and find a wide-hipped chimney stub
            girdled with a snarl of berries, dark and sweet
            this time of year, rooted in the fireplace,
            blacksmithed pot-hook curled like a come-here finger,
            but the house is gone.

The hints of eroticism (“wide-hipped,” “dark and sweet,” “like a come-here finger”) remind us that the dilapidated farmhouse was once a site of intense human relationship and fertility, but the ruins also remind us that nothing, even what is founded in love, can last. But the “snarl of berries” around the chimney insists that there is still good reason for revisiting this place where so much seems to have been lost, that some sweetness persists at the heart of ruin, though transformed, if one will look for it

            where love's observance long ago succumbed
            to underbrush and new-growth oak and grief's
            alphabet weathered to a palimpsest
            on lichen-freckled slates. You might rest there,
            stretch out in the chimney shade and taste
            the wild blackberries, slightly tart with ash.

It is almost as if the blackberries are sweeter for having grown in a ruin, or at least the poem records a recognition that their hint of tartness makes the experience of tasting them seem so, their sweetness thrown into relief by the admixture of ash.

Because Jennings is acutely aware of the sounds and force of words, his poems repay close attention. One of the strongest poems in the book, “Old Bitch and Bone,” comes near to offering a philosophy of living, underlined and made persuasive by Jennings 's seemingly effortless feel for the rhythm of the iambic pentameter line:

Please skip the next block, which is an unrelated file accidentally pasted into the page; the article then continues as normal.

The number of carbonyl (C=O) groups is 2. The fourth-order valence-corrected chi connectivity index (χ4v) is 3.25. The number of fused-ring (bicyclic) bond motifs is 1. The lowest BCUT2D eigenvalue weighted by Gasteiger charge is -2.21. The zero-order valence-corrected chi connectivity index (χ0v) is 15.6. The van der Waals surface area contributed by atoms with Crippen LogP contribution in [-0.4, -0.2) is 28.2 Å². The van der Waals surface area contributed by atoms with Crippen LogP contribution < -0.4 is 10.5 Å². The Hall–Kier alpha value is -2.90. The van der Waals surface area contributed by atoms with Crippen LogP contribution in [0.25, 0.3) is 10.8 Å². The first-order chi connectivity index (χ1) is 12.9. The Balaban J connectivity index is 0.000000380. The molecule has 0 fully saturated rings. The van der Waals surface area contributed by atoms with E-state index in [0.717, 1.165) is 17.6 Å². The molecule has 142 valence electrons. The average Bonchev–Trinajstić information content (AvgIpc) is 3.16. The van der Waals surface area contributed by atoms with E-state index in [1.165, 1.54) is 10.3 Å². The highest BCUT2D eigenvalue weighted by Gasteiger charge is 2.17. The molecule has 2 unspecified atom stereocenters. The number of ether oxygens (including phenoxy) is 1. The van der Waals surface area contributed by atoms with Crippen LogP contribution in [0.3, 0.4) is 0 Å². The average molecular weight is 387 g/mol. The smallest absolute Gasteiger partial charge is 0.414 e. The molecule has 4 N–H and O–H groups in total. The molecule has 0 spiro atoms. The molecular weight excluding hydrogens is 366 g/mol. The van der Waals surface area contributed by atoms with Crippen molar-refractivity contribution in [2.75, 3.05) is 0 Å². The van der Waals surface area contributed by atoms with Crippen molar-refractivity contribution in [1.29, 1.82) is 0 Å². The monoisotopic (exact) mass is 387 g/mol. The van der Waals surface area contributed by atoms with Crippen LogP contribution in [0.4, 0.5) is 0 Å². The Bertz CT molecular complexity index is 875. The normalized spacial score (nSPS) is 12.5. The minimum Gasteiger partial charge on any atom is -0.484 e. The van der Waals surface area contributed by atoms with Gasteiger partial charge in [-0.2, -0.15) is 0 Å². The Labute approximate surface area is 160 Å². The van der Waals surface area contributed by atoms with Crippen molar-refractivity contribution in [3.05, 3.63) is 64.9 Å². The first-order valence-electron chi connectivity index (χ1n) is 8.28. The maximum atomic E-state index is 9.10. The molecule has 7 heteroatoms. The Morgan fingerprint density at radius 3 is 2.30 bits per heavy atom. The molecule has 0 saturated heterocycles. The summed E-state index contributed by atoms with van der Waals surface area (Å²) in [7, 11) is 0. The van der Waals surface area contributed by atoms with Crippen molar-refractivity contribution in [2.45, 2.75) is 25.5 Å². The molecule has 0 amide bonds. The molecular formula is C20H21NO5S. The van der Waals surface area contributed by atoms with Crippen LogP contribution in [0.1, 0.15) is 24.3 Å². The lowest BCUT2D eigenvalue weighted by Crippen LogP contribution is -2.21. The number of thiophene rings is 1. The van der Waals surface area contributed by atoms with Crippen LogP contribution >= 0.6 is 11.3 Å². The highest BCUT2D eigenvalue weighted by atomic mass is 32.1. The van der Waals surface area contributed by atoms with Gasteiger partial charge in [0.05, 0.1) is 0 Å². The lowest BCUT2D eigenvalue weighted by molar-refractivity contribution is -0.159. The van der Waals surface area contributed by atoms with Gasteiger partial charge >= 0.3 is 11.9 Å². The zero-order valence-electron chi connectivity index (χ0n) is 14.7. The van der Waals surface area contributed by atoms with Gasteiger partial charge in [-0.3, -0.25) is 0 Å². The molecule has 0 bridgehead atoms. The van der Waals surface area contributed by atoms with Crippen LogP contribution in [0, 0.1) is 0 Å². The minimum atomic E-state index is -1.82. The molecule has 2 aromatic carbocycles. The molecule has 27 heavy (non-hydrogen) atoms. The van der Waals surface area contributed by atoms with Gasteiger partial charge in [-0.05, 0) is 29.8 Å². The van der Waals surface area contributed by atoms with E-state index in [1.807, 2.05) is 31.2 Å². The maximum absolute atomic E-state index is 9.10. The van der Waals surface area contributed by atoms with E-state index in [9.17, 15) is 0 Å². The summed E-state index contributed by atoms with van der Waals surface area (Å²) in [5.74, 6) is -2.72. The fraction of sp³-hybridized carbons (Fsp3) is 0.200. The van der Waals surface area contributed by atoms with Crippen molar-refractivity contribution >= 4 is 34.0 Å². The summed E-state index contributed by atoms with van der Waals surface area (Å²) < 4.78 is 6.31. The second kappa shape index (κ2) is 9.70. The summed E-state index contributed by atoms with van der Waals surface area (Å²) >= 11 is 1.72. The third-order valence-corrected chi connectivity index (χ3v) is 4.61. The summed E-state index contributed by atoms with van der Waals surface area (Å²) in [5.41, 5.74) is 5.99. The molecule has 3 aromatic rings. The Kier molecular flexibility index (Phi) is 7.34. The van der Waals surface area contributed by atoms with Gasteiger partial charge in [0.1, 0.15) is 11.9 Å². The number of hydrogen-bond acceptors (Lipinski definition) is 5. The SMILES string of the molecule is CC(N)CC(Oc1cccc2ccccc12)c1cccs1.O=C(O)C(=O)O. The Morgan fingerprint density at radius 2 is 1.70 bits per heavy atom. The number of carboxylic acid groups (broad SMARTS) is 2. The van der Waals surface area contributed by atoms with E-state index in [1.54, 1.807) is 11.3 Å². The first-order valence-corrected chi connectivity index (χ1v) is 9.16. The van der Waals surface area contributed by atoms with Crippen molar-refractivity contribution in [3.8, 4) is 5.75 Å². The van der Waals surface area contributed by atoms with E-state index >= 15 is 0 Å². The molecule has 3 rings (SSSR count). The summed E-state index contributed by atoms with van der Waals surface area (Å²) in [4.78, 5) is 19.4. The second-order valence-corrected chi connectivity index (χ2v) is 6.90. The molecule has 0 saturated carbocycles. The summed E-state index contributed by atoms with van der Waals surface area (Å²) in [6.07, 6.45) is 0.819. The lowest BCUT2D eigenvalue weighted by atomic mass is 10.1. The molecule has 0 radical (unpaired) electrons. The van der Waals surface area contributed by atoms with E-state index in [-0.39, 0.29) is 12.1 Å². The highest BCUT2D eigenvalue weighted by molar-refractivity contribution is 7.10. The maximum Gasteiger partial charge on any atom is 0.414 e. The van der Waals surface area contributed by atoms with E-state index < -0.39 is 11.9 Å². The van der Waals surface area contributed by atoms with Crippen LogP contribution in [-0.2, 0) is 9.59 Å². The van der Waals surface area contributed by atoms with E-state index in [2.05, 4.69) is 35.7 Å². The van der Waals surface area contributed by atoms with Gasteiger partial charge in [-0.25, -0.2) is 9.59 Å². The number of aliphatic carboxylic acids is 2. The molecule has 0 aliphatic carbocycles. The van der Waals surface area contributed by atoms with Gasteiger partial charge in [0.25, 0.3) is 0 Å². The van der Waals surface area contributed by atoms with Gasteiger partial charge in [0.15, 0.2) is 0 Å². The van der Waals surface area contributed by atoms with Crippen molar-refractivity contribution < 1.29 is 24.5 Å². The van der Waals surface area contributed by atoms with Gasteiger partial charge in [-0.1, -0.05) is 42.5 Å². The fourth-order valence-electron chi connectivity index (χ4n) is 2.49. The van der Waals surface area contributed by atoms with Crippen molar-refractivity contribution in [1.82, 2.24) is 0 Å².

He envied his dog her bone, the way she shook
            and damn near shat while she sat, expectant,
            waiting to clamp and tooth it in the weeds,
            the way she cracked the shaft and fanged the fat,
            gristle and marrow and old bone mojo,
            every scrap, no part unchewed, unknown.

If we are inclined to follow the dog's example and attack the enjoyment of life with similar abandon, “every scrap, no part unchewed, unknown,” we are more likely to do so because the lines are not only true in the mind, but also true on the tongue, in the movement from the perfect iambic of “the way she cracked the shaft and fanged the fat” to the emphatic inversions and spondaic burst of “gristle and marrow and old bone mojo,” all woven lushly together with a vowel-music of As and Os that will be carried forward throughout the rest of the poem's fourteen lines.